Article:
Jesús Cortez


Jesús Cortez is an undocumented writer and poet from West Anaheim, California. His work is inspired by his upbringing by a single Guerrerence mother during the 1990’s. Through his works, he hopes to shed light on the people and stories about the city that tend to be ignored by the mainstream. His work has appeared in The Acentos Review, Harvard Palabritas, and Dryland Literary Journal, among other publications.

Lincoln Avenue

I sometimes gaze at the palm trees,
such a California thing to do,
cliches and romanticism—
but nobody thinks of 
Lincoln Avenue for postcards
or for poems or tales of
magical realism—
sometimes, I like to forget
about the murmurs of the dead
and about the pain in 
the legs of the women
I would see walking up and down
or stepping out of the old bikini bar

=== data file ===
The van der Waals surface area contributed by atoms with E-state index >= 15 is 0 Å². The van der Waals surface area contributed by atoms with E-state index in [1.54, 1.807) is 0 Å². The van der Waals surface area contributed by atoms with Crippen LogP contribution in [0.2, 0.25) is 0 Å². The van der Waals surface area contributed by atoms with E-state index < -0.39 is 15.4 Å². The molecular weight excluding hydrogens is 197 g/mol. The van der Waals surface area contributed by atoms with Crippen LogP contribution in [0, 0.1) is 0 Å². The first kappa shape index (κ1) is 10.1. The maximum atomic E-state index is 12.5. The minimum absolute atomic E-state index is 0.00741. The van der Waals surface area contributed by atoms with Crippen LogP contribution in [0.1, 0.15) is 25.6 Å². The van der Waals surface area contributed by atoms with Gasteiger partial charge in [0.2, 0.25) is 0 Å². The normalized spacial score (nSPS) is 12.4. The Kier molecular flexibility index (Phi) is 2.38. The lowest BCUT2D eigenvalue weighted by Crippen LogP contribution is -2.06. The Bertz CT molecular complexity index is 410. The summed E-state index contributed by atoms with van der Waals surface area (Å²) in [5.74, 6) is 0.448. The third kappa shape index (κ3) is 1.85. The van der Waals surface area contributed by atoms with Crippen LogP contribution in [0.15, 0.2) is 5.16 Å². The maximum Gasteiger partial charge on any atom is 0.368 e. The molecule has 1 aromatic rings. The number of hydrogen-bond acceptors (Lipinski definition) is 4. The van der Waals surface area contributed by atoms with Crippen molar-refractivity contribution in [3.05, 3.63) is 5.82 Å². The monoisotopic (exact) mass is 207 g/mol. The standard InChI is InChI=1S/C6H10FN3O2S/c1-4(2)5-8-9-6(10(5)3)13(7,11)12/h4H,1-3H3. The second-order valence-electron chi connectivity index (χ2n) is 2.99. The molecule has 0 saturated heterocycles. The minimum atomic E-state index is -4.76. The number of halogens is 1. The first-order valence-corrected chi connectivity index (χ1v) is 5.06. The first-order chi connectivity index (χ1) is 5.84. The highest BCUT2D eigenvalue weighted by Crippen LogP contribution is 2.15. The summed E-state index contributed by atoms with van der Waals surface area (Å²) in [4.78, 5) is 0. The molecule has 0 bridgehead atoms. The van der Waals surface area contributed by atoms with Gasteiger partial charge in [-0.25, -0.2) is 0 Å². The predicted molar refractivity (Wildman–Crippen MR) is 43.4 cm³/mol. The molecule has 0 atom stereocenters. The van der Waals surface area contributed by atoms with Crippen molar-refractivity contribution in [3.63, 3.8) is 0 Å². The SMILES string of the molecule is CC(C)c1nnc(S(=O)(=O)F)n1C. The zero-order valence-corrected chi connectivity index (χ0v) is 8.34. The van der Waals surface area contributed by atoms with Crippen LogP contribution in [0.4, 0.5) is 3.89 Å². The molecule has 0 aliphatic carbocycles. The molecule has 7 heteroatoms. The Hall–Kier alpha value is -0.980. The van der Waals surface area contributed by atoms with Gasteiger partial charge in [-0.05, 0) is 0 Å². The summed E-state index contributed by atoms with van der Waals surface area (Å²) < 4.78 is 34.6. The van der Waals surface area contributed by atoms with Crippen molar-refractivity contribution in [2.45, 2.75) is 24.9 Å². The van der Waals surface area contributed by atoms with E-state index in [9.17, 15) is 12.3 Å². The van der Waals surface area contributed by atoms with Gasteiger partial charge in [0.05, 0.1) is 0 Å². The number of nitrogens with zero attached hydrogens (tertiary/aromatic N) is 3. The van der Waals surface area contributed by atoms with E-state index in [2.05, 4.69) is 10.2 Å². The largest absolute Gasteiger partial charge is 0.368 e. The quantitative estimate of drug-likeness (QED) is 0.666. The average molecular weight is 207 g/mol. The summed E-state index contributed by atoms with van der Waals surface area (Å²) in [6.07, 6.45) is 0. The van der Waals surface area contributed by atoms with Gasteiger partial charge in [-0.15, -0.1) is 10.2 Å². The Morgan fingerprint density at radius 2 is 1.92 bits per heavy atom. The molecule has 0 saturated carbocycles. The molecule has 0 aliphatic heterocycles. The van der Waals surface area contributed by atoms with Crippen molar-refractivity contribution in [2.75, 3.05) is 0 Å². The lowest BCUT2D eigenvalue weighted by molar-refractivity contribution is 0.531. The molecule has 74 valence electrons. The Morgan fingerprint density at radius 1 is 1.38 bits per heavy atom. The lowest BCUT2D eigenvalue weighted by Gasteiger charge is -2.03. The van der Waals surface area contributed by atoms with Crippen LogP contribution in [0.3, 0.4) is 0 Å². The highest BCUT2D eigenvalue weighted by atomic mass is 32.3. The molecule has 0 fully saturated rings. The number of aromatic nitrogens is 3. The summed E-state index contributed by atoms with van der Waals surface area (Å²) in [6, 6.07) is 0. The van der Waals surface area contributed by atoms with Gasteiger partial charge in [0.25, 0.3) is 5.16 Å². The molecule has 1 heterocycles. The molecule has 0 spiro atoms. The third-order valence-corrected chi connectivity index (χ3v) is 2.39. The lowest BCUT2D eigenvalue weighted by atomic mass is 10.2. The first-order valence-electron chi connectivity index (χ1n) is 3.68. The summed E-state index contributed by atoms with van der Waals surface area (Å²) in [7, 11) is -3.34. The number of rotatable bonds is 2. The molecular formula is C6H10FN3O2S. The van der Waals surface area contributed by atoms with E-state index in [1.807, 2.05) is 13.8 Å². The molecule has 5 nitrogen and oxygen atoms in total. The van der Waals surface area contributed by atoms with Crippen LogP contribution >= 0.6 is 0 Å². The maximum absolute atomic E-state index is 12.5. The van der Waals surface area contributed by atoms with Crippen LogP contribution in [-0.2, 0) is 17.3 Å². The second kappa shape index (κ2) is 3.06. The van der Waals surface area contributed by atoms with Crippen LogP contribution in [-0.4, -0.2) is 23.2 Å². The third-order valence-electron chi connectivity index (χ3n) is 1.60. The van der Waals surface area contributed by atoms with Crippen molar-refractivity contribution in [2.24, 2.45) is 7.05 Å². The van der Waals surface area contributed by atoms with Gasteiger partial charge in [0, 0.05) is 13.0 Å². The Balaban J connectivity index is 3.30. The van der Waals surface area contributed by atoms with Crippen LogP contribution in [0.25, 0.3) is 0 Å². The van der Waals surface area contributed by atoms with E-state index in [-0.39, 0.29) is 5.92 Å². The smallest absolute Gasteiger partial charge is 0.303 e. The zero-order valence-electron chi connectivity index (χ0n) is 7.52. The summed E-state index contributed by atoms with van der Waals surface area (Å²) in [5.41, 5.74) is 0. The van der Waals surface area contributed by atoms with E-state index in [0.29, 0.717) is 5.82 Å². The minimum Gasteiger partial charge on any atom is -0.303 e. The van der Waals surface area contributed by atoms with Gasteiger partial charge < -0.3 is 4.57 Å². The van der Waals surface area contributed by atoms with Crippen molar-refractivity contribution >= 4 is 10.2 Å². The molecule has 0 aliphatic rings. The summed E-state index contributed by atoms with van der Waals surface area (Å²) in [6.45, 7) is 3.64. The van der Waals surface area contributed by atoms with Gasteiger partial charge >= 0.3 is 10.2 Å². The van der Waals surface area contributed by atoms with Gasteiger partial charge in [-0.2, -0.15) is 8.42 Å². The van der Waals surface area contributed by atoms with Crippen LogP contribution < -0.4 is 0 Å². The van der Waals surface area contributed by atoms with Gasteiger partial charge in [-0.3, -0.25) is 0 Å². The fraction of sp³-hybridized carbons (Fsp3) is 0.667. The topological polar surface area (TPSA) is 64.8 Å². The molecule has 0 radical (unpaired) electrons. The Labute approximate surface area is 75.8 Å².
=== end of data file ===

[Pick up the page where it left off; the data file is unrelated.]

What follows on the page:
or the desperate souls
searching for rooms in cheap motels
searching for warmth in
the city of the forgotten—
yet, I love Lincoln Avenue,
as the sun hits the palm trees
and shines for everyone,
as the blessing for those
of us who live in this purgatory,
where we live and die,
and live through the pain,
with a West Anaheim grin.



Pool Hall Tales 

When Street Fighter 2
arrived in 1991,
we’d make lines at the
pool hall on Westchester Drive—
ten years old, searching
through every inch of
apartment 12 for any
quarter to get my fix— 

Summer of 1992, after
leaving the purse in an alley,
we walked into the pool hall,
after splitting a $20 in four,
we approached arcade machines
and pool tables—I played
Street Fighter 2, until the
quarters ran out and guilt arrived— 

My Mama would scold Gabriel,
she’d tell him to at least buy me a soda,
since I’d follow him to the liquor store,
more like a pet than a son,
I just wanted a quarter to be Ryu
and get lost inside the pool hall,
past the stench of cigarettes
and Tom Sawyer in the jukebox— 

There is no pool hall
on Westchester anymore,
just dirty glass doors
that hold old joys.

© The Acentos Review 2022